Billionaire investor Warren Buffett caused a media stir this week with his op-ed in the New York Times titled "Stop coddling the Super-Rich." Buffett outed himself and his fellow mega-rich as tax-cheapskates, thanks to tax-friendly legislation, and urged Congress to raise taxes as part of a deficit-reduction plan.
"While the poor and middle class fight for us in Afghanistan, and while most Americans struggle to make ends meet, we mega-rich continue to get our extraordinary tax breaks," he wrote.
To prove an argument for higher taxes on the rich, he says his federal tax bill last year was 17.4 percent of his taxable income, compared with the average 36 percent paid by 20 of his employees. The reason is that most of the mega-rich "make money with money" and owe tax in the form of capital gains of 15 percent on their investments, while paying very little in payroll taxes.
Buffett also dismisses any notions that the rich will refuse to invest if capital gains tax rates are increased. "People invest to make money, and potential taxes have never scared them off," he notes in the op-ed.
Higher taxes not contagious
To gain a little perspective, I turned to Bankrate's tax expert, Kay Bell. First, she wants to reassure nervous taxpayers that higher taxes are not contagious. "Taxing higher earners has long been part of the progressive U.S. tax code," she says. "In the 1950s, the top tax rate was in the 90-percent range, topping out in 1952-1953 at 92 percent on incomes exceeding $400,000. The tax reform act of 1986 set the lower baseline that we tend to use for tweaks to our current rates."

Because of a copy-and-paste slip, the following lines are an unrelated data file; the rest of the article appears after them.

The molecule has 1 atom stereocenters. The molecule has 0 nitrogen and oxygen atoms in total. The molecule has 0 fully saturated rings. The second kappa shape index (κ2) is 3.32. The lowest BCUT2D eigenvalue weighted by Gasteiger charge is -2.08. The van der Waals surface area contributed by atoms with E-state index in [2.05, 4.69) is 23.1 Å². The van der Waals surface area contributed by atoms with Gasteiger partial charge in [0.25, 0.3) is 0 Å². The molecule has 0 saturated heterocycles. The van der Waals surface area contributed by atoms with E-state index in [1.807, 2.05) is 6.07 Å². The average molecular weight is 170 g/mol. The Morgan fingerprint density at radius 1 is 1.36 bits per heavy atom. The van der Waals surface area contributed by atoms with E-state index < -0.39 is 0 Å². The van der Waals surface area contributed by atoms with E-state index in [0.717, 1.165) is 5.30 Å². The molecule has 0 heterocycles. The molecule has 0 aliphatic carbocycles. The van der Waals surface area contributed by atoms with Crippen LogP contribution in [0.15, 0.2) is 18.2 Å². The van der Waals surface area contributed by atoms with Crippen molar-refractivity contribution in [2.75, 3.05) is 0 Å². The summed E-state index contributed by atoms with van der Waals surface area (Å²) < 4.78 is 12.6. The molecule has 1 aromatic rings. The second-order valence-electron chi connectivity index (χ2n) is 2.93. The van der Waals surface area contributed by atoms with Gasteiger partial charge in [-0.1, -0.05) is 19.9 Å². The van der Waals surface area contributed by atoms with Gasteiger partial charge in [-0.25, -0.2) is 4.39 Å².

Also, several states levy "millionaire taxes" for those earning $1 million or more, Bell notes, including Maryland, New Jersey, California, Connecticut, Hawaii, Oregon and Wisconsin.
But wealthy taxpayers have long had ways to get around higher tax rates. "The beauty of capital gains is that you can have a gazillion-dollar portfolio and, for the most part, you don't owe the IRS anything until you sell and take your profit on your holdings," says Bell. "That's why so many investors take advantage of tax-deferral techniques, including structured sales, charitable trusts, installment sales and 1031 property exchanges."
In putting an end to tax breaks for the rich, Buffett is calling for "shared sacrifice." He advises leaving rates alone for 99.7 percent of taxpayers, "who need every tax break they can get." However, he wrote, "for those making more than $1 million -- there were 236,883 such households in 2009 --I would raise rates immediately on taxable income in excess of $1 million, including, of course, dividends and capital gains. And for those who make $10 million or more -- there were 8,274 in 2009 -- I would suggest an additional increase in rate."
Do you agree with Buffett's plea to Congress to tax the rich at a higher rate?
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